St. Louis’ Mildred Lane Kemper Art Museum will reopen this fall with a big artistic bang: an exhibition by celebrated Chinese artist and political activist Ai Weiwei.
The Kemper closed last April for a $12 million renovation, part of $280 million campus project. The work significantly increases the museum’s display space.
The Sept. 28 opening will feature three dozen Ai Weiwei pieces, including some created for the exhibition and others never before seen in the United States.
The “Ai Weiwei: Bare Life” exhibition is an auspicious debut of the new space, according to Carmon Colangelo, dean of the Sam Fox School of Design & Visual Arts.
"He might be arguably the most famous artist in the world right now," Colangelo said.
'Poetic and powerful'
Ai Weiwei, who lived and worked in the United States in the 1980s and early 1990s, has been openly critical of the Chinese government. His focus on human rights resonates strongly in today’s political climate, Colangelo said.
“He speaks to issues around the globe, such as refugees, in a very poetic and powerful way,” he said.
The exhibition demonstrates the museum’s desire to think beyond the Euro-centric emphasis that’s typical of U.S. art institutions.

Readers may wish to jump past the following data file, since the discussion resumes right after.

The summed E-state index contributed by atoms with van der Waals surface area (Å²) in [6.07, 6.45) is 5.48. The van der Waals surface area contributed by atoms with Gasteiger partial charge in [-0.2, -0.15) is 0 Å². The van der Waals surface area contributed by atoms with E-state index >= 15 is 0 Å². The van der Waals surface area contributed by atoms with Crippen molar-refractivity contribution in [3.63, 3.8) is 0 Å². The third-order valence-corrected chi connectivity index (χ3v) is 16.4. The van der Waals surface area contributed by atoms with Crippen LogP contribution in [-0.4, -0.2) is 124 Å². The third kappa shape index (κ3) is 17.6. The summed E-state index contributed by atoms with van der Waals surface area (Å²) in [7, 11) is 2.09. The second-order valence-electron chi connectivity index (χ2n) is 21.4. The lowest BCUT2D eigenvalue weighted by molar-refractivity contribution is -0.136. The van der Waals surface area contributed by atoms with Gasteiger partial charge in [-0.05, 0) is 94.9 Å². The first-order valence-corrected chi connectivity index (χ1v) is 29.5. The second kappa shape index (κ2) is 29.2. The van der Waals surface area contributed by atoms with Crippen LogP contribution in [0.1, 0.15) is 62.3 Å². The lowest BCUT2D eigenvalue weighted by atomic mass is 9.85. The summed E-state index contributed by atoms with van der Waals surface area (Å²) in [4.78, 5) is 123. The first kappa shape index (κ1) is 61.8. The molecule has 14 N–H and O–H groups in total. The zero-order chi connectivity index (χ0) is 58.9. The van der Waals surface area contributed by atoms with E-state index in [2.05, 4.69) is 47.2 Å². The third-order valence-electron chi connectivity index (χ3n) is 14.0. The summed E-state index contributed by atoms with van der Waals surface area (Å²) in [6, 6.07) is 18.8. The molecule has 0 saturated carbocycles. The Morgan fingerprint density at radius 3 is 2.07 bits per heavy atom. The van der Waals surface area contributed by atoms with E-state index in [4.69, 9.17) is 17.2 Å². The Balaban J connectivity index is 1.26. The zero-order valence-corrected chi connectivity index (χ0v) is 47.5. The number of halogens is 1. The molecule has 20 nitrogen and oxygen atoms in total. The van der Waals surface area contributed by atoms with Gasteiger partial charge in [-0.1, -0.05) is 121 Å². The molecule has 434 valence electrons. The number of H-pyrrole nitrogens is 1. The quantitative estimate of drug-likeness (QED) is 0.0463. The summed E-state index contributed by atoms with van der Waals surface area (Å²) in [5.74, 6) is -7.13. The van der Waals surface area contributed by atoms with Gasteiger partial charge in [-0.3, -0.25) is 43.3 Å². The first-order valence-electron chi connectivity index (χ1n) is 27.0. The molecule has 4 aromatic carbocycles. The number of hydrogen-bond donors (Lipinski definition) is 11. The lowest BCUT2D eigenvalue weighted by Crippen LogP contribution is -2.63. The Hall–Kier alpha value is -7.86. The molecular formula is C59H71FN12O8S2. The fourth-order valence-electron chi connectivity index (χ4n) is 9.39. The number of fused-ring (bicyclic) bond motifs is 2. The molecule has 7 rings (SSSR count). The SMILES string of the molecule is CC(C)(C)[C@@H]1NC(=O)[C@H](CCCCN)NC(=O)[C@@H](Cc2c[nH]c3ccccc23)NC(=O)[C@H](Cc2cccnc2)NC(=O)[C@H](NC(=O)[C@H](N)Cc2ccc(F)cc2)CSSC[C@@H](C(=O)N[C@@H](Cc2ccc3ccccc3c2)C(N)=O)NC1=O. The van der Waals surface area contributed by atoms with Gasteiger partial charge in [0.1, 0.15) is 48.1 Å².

“We want the museum to have a global focus,” Colangelo said. “And we will continue to try to make the focus of collecting going even into the future more global in its reach.”
The Kemper likely will add at least one piece from the artist to its permanent collection, which already totals more than 8,000 works.
“The main goal is to allow us to have more of the permanent collection on display,” Colangelo said.
‘Larger and more diverse audiences’
The Kemper is one of the oldest collecting institutions west of the Mississippi River. Founded in 1881 as the St. Louis School and Museum of Fine Arts, it was initially located in downtown St. Louis.
In 1960, the museum moved to Steinberg Hall on campus and in 2006, the Kemper opened as part of the Fox School. The expansion reflects a mission of collecting and preserving modern and contemporary art for future generations while engaging students and the St. Louis region, said Museum Director and Chief Curator Sabine Eckmann, in a news release.
“It will enable us to reach larger and more diverse audiences and to deepen our exhibition and collecting programs while reflecting an even broader array of both modern and contemporary artistic practices,” Eckmann said.
The larger Wash U project adds a new welcome center and a building for art and architecurual studies called Weil Hall, which will include graduate studios and classrooms, as well as two stories of underground parking.
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